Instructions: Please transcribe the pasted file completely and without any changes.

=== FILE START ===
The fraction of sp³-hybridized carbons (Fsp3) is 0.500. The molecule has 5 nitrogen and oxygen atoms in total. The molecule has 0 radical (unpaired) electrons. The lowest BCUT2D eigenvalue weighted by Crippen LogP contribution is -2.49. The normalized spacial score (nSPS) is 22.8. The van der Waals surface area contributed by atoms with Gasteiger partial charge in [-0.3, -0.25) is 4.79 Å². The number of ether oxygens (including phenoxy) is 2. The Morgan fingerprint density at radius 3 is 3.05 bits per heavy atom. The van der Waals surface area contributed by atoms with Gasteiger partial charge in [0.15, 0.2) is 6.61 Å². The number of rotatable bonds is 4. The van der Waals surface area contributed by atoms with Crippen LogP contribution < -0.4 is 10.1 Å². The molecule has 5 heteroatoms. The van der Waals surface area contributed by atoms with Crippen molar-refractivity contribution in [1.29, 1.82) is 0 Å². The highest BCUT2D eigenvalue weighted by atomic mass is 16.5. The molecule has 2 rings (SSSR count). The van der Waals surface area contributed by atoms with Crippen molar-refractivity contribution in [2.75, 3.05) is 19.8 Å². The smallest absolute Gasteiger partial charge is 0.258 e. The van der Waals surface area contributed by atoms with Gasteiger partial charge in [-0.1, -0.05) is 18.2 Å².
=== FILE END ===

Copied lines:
The fraction of sp³-hybridized carbons (Fsp3) is 0.500. The molecule has 5 nitrogen and oxygen atoms in total. The molecule has 0 radical (unpaired) electrons. The lowest BCUT2D eigenvalue weighted by Crippen LogP contribution is -2.49. The normalized spacial score (nSPS) is 22.8. The van der Waals surface area contributed by atoms with Gasteiger partial charge in [-0.3, -0.25) is 4.79 Å². The number of ether oxygens (including phenoxy) is 2. The Morgan fingerprint density at radius 3 is 3.05 bits per heavy atom. The van der Waals surface area contributed by atoms with Gasteiger partial charge in [0.15, 0.2) is 6.61 Å². The number of rotatable bonds is 4. The van der Waals surface area contributed by atoms with Crippen LogP contribution < -0.4 is 10.1 Å². The molecule has 5 heteroatoms. The van der Waals surface area contributed by atoms with Crippen molar-refractivity contribution in [1.29, 1.82) is 0 Å². The highest BCUT2D eigenvalue weighted by atomic mass is 16.5. The molecule has 2 rings (SSSR count). The van der Waals surface area contributed by atoms with Crippen molar-refractivity contribution in [2.75, 3.05) is 19.8 Å². The smallest absolute Gasteiger partial charge is 0.258 e. The van der Waals surface area contributed by atoms with Gasteiger partial charge in [-0.1, -0.05) is 18.2 Å².